Australia's police agencies have convinced a parliamentary committee that the country's banks should make contactless payments an opt-in service, in order to combat fraud.
In its report into financial-related crime, tabled today, the parliamentary joint committee on law enforcement said it shared concerns that banks rolling out new technology without consulting law enforcement had the potential to drive up crime in the sector.
It said banks and other financial service providers should consider law enforcement issues "more carefully" and discuss new technologies with law enforcement before they are rolled out.
"While banks have argued the fraud risk of new technologies is accounted for in their banking systems, the committee believes that consumers should have the option of disabling contactless payment features," the committee wrote.
It therefore recommended that providers issuing debit and credit cards require customers to consent to contactless payment technology on their cards before it is activated.
Law enforcement agencies had argued to the committee that such technology had expanded the scope of credit card fraud, where criminals conducted multiple low-value purchases from different cards to escape detection.
Contactless payment technology allows customers to pay for products or services worth under $100 by waving or tapping their card to a terminal.
But in its submission to the inquiry, Victoria Police said the technology had contributed to the rise of 100 extra credit card deceptions weekly in the state, and criticised financial institutions for not engaging with police prior to rolling out such features.
Banking representatives denied contactless payment technology posed a significant fraud threat.
Audit ASIC's tech skills
The committee also raised concerns about the Australian Securities and Investment Commission's technological ability to detect and deter financial-related crime.
It highlighted a submission by the National Credit Providers Association which criticised ASIC's reaction to a scam that misused a member's AFS license information.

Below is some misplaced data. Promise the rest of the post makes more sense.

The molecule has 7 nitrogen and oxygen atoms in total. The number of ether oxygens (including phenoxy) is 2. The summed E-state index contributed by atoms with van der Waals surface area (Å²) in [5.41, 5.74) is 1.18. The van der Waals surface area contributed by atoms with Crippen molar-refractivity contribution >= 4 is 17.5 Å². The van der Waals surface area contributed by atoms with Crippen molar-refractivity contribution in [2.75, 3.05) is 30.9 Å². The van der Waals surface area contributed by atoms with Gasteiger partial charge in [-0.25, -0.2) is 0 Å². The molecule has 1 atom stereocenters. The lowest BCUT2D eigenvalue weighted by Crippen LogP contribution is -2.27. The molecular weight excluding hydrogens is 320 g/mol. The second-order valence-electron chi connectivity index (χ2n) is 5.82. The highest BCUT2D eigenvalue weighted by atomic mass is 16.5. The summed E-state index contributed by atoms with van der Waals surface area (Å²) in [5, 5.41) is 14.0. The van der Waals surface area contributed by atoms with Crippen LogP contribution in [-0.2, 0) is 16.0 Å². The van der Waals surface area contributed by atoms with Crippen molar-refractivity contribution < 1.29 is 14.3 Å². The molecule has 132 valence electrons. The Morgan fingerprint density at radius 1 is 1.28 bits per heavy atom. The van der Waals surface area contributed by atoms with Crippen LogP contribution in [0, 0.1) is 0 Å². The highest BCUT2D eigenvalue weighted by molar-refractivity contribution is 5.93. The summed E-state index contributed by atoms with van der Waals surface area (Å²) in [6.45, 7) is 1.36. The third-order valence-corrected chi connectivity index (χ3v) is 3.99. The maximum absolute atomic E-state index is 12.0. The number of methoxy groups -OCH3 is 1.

The NCPA said ASIC did not act until 101 days after the association notified it of the scam, and even then only issued a media release. Similarly, the NCPA said it later found out ASIC had known about the scam for four months before the NCPA's notification.
"I had a fairly frank conversation with one of the investigators, who said that basically ASIC does not have the technology to try and track down these scams, does not have the resources to do this and the processes of ... deciding whether this even falls within ASIC's gamut to investigate .. appear to be based…on paper, fax and letter-type dealing with the process rather than the fact that we are in a global economy and these scams are over and done with very rapidly," National Financial Service Federation CEO Philip Johns said.
When questioned on the delay by the committee, ASIC said it had determined that the most appropriate regulatory response was to issue a media release to "educate members of the public" and to "disrupt the scam".
The committee labelled ASIC's response "extremely tardy" and said it appeared to be indicative of ASIC's usual response timeframe - meaning its typical reaction for similar types of financial-related crimes was between 65-110 days.
It also said issuing a media release did not send a "sufficiently robust deterrance message to future internet scammers".
"As many witnesses have observed, the use of modern technologies makes the transacting of internet scams incredibly rapid. If ASIC is to deal with internet-based financial related crimes in an effective manner into the future, it must improve its response times to preventing and disrupting such criminal activities," the committee said.
ASIC needs to have the technology capacity to effectively and appropriately respond to such issues, the committee said, recommending that the National Audit Office (ANAO) undertake a performance audit of ASIC's technological abilities.
The ANAO report would outline ASIC's IT requirements and capabilities as well as any deficiencies that would prevent the agency from performing its regulatory role.
ASIC famously blocked 250,000 websites accidentally in 2013 in an attempt to shut down just 1200.
The committee also recommended that ASIC make its response to internet-based financial crimes "far more expeditious".
ATO should be able to access metadata
The Australian Tax Office should be designated a criminal law enforcement agency to allow it to better protect public finances from criminal activities like major tax fraud, the committee said.
Classifying the tax office as such under the TIA Act would allow the agency to access non-content data (or metadata) - stored as part of the data retention scheme - without a warrant, and provide it telecommunications intercept powers.
The ATO is not currently listed among the agencies desginated as criminal law enforcement agencies under the recently-passed data retention act.
The committee said the ATO should be able to access intercepted telecommunications information to protect public finances from serious criminal activities.
"In the committee's view, the multiple prosecutions and recovery of billions of dollars in tax liabilities resulting from Project Wickenby, clearly establishes the demonstrated need for the ATO to become a criminal law-enforcement agency under the TIA Act," the committee said.